1) 330J Edward Wettenall.  1636-1713.

A short Introduction of Grammar being generally the common form, with such supplements out of the Common Latin institutions, as make the English part a sufficient Grammar for a good understanding of the Latin tongue


Dublin : printed by Andrew Crook Printer to Their Most Excellent Majesties on Ormonde-Key, and sold by William Norman on College;Green, Eliphal Dobson at the Stationers-Arms, Patrick Campbell at the Kings-Arms in Castle-street and the rest of the Booksellers of Dublin,  1694.    Sold

Octavo, 6 X 3 3/4 inches, A-D8, E4 ( Lacking 3 leaves;  E3,E5& E6 ) F8 . The first edition? stated as  The fifth edition (but in fact no other editions  before or after for a long time after show up) see below. This copy is bound in its original hair sheep over paper boards, rather tattered but unsophisticated in any way.

IMG_1965Edward’s last name is also spelled Wettenhall, Whetenhall, Whitnall, Withnoll, and  Wythnall. He graduated B.D. at Oxford 26 May 1669, and was incorporated B.D. at Cambridge 1670. Michael Boyle the younger, the Archbishop of Dublin, brought him over to Dublin in 1672, as master of the blue-coat school. He was made a Doctor of Divinity at Trinity College, Dublin, became curate of St. Werburgh’s Church, and afterwards chantor of Christ Church.

At his own cost, Wetenhall restored the episcopal residence at Cork. As one of the seven bishops who remained in Ireland during the troubles which began in 1688, he was exposed to much ill-usage at the hands of the partisans of James II. He was probably the author of an anonymous tract ‘The Case of the Irish Protestants in relation to … Allegiance to … King William and Queen Mary,’ 1691 (27 October 1690). He signed the episcopal letter of thanks (November 1692) to Thomas Firmin for his exertions in relief of the distressed Protestants of Ireland. Only one Irish prelate, William Sheridan (died 1716) of Kilmore and Ardagh, was deprived (1691) as a nonjuror.

Wetenhall, who was translated as bishop of Kilmore and Ardagh on 18 April 1699, would not accept the preferment without trying to procure the restoration of Sheridan, to whose support he contributed. He restored the episcopal residence at Kilmore and rebuilt the cathedral at Ardagh (later demolished).




estc Wettenhall

2) Francis George (1625-1707

        Oνομασικὸν βραχύ. (Onomastikon brachy)  sive. Nomenclatura brevis Anglo-Latino-Græca. In usum scholæ Westmonasteriensis. Per F.G. Editio duodecima emendata. Together with Examples of the five declensions of nouns; with the words in propria quæ maribus and quæ genus reduced to each declension.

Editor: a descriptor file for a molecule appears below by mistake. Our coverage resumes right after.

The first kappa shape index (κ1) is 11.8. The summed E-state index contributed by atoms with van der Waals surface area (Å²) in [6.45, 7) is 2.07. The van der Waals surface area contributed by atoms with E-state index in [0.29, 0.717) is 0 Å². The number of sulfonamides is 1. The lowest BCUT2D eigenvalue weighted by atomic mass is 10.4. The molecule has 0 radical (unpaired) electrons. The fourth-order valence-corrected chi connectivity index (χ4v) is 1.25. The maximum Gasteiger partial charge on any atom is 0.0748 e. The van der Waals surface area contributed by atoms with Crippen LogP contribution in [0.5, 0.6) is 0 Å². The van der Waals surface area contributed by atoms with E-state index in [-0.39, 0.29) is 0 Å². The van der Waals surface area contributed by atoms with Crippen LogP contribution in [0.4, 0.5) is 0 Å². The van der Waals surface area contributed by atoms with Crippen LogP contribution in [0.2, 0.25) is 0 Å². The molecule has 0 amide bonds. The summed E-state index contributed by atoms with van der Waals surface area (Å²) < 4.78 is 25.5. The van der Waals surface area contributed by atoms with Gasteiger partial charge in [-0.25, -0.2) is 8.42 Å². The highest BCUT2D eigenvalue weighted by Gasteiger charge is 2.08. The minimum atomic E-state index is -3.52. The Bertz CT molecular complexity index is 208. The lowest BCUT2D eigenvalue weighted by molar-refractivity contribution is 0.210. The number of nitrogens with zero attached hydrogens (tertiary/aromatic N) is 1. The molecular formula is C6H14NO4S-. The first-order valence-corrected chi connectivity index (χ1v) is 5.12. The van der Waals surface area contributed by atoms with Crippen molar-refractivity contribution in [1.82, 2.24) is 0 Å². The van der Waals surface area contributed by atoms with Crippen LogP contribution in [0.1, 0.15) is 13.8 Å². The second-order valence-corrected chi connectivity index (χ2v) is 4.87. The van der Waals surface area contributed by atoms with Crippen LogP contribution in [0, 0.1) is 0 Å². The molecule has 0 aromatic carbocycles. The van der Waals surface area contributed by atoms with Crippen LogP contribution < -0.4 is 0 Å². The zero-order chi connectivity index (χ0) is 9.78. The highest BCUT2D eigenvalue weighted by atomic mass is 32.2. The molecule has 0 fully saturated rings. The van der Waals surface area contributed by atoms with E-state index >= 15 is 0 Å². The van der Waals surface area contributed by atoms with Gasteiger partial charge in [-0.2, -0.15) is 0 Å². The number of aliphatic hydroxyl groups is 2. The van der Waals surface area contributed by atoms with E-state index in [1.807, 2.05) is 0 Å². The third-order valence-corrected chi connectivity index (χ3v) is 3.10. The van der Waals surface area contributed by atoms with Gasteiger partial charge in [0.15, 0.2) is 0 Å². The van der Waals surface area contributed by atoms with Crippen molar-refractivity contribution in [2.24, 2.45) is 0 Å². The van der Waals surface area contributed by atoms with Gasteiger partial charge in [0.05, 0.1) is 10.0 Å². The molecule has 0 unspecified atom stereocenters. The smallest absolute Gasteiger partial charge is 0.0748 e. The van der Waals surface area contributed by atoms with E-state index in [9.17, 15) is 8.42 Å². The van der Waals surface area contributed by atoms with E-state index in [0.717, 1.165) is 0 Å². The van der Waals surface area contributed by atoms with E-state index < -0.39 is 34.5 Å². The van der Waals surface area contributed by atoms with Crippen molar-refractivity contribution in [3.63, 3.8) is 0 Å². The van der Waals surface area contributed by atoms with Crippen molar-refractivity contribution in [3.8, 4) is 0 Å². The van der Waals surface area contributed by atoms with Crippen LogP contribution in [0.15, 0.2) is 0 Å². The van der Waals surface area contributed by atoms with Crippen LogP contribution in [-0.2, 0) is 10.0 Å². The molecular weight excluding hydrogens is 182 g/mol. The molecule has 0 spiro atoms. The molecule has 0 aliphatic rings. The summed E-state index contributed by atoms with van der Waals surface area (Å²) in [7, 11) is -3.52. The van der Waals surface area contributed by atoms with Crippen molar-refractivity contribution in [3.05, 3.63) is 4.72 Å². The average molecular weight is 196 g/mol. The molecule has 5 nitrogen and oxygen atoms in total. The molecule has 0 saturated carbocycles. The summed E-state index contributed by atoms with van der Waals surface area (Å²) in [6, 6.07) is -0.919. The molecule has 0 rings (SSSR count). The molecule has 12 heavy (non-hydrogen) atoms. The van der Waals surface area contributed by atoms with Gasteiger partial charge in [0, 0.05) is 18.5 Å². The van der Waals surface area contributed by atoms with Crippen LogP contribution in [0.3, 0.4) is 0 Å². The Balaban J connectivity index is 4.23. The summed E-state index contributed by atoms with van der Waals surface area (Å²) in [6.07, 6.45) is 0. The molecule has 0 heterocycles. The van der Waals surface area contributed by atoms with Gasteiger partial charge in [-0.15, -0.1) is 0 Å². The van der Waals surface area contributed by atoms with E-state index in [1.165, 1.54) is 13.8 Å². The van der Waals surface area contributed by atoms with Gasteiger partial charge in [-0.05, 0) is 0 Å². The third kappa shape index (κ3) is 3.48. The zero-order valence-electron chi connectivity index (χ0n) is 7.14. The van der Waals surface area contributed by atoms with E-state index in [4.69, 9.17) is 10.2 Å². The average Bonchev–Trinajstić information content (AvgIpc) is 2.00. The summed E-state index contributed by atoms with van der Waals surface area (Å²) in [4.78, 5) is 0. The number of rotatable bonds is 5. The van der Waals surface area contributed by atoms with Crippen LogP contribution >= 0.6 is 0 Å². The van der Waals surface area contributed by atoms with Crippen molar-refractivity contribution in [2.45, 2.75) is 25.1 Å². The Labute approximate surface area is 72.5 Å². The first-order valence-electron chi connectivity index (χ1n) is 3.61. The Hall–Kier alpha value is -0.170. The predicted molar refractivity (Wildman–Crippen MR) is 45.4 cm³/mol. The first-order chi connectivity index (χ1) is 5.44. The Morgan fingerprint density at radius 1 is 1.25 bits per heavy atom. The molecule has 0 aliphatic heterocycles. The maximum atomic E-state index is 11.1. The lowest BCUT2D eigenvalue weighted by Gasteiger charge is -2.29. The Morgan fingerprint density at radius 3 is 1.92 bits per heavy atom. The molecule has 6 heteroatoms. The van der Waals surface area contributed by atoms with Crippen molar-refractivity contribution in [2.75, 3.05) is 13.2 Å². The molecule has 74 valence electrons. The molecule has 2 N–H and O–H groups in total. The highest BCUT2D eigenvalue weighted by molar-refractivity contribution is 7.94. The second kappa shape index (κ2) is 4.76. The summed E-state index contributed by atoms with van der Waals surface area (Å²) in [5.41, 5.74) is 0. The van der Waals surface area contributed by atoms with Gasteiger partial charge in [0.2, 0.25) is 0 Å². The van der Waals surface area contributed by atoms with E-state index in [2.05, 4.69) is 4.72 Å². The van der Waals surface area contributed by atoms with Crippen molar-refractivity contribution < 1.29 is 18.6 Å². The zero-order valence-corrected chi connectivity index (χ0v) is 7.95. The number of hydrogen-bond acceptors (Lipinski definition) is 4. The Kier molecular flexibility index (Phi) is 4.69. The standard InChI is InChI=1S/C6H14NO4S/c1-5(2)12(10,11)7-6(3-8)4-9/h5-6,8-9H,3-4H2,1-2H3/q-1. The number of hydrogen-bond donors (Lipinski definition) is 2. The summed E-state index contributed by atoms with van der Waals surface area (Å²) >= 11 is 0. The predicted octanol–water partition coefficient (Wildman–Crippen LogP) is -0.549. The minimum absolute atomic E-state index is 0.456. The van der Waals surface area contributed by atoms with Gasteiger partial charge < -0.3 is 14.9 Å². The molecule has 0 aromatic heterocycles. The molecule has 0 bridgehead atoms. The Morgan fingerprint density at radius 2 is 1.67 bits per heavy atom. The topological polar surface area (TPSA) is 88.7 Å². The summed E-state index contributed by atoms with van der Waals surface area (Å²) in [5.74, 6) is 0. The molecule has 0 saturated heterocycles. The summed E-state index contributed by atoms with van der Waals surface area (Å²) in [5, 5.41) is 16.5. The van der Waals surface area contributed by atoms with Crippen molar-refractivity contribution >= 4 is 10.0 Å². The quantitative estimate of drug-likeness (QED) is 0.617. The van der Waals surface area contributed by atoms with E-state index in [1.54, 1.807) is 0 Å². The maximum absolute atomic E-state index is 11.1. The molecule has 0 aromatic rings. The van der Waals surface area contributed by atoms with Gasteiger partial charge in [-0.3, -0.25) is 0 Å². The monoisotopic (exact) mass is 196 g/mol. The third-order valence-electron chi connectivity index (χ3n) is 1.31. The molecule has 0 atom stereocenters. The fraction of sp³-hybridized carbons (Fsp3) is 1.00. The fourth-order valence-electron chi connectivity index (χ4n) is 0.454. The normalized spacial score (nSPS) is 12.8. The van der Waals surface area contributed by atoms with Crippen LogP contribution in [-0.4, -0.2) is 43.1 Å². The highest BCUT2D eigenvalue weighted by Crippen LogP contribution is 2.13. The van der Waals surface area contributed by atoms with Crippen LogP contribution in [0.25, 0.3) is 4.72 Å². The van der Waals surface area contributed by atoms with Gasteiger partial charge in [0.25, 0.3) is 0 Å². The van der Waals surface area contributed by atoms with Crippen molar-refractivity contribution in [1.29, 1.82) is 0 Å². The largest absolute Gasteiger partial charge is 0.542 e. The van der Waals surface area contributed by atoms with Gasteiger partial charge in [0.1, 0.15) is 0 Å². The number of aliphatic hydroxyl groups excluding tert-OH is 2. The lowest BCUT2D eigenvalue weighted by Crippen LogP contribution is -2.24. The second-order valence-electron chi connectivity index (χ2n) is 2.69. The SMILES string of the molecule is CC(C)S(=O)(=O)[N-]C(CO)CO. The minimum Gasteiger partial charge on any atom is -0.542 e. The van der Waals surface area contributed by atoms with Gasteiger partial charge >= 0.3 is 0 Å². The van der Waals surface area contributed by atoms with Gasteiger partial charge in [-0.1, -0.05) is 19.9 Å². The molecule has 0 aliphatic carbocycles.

London : printed by J. Macock, for Richard Royston, book-seller to His most Sacred Majesty 1672                                         $2,200


Octavo, 6 3/4 X 4 1/2 inches.  A-E8  This copy is bound in full original sheep neatly  rebacked with contemporary provenance (see last image)

IMG_2020Gregory, born about 1625, was a native of Woodstock,  Oxfordshire. He was educated at Westminster under Busby, who, as he afterwards said, was not only a master but a father to him, and in 1641 was elected to a scholarship at Trinity College, Cambridge, graduating M.A. in 1648. He returned to Westminster School as usher till he was appointed head-master of the grammar school at Woodstock. He was a successful teacher, and numbered among his pupils several sons of noble families. An ardent royalist he was chosen to preach the thanksgiving sermon for the Restoration at St. Mary’s, Oxford, 27 May 1660, and afterwards published it under the title of ‘David’s Return from Banishment.’ He also published ‘Votivum Carolo, or a Welcome to his sacred Majesty Charles II from the Master and Scholars of Woodstock School,’ a volume of English and Latin verses composed by Gregory and his pupils. Shortly afterwards he became head-IMG_2022master of a newly founded school at Witney, Oxfordshire, and 22 Sept. 1661 he was incorporated D.D. of Oxford University from St. Mary Hall. He was appointed a chaplain to the king, and in 1671 was presented by Earl Rivers to the living of Hambleden, Buckinghamshire. He. kept this post till his death in 1707. He was buried in the church, where a tablet was erected to his memory._  This book consists of Parallel vocabulary : Then Examples of the five declensions of nouns; followed by Examples of Adjectives. _   Not in Wing see G1899E a different printer .

According to the ESTC there are 28 editions printed between 1651 and 1769 listing only eleven copies in the US, This copy is listed with only one copy at the Westminster School(where else could you expect?!)

Here are the ESTC locations .

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3) 723G Langston, John. 1641-1704

Lusus poeticus Latino-Anglicanus in usum scholarum. Or The more eminent sayings of the Latin poets collected; and for the service of youth in that ancient exercise, commonly called capping of verses, alphabetically digested; and for the greater benefit of young beginners i the Latin tongue, rendred into English. By John Langston teacher of a private grammar-school near Spittle-fields, London .